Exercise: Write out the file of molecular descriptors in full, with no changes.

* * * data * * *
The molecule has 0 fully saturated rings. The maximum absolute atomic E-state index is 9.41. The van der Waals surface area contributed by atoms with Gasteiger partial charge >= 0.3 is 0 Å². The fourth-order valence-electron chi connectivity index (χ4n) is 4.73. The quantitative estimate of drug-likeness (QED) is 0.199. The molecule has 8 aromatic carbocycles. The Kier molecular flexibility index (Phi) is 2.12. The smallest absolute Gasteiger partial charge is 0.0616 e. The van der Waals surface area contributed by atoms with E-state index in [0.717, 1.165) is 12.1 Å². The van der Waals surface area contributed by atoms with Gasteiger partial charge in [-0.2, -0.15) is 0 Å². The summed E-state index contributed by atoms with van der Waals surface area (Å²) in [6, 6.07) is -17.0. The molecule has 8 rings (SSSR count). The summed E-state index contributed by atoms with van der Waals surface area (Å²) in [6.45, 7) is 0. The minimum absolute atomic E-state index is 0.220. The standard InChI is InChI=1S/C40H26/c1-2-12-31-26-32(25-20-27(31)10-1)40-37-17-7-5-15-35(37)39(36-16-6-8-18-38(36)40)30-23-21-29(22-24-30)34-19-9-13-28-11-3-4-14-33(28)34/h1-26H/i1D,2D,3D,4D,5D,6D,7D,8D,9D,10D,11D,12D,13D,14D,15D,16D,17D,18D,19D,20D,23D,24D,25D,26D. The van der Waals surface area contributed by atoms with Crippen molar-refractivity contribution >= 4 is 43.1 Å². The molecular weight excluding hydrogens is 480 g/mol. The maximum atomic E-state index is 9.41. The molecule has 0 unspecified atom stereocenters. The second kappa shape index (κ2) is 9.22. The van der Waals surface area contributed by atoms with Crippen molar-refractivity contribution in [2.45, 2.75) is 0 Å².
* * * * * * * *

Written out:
The molecule has 0 fully saturated rings. The maximum absolute atomic E-state index is 9.41. The van der Waals surface area contributed by atoms with Gasteiger partial charge >= 0.3 is 0 Å². The fourth-order valence-electron chi connectivity index (χ4n) is 4.73. The quantitative estimate of drug-likeness (QED) is 0.199. The molecule has 8 aromatic carbocycles. The Kier molecular flexibility index (Phi) is 2.12. The smallest absolute Gasteiger partial charge is 0.0616 e. The van der Waals surface area contributed by atoms with E-state index in [0.717, 1.165) is 12.1 Å². The van der Waals surface area contributed by atoms with Gasteiger partial charge in [-0.2, -0.15) is 0 Å². The summed E-state index contributed by atoms with van der Waals surface area (Å²) in [6, 6.07) is -17.0. The molecule has 8 rings (SSSR count). The summed E-state index contributed by atoms with van der Waals surface area (Å²) in [6.45, 7) is 0. The minimum absolute atomic E-state index is 0.220. The standard InChI is InChI=1S/C40H26/c1-2-12-31-26-32(25-20-27(31)10-1)40-37-17-7-5-15-35(37)39(36-16-6-8-18-38(36)40)30-23-21-29(22-24-30)34-19-9-13-28-11-3-4-14-33(28)34/h1-26H/i1D,2D,3D,4D,5D,6D,7D,8D,9D,10D,11D,12D,13D,14D,15D,16D,17D,18D,19D,20D,23D,24D,25D,26D. The van der Waals surface area contributed by atoms with Crippen molar-refractivity contribution >= 4 is 43.1 Å². The molecular weight excluding hydrogens is 480 g/mol. The maximum atomic E-state index is 9.41. The molecule has 0 unspecified atom stereocenters. The second kappa shape index (κ2) is 9.22. The van der Waals surface area contributed by atoms with Crippen molar-refractivity contribution in [2.45, 2.75) is 0 Å².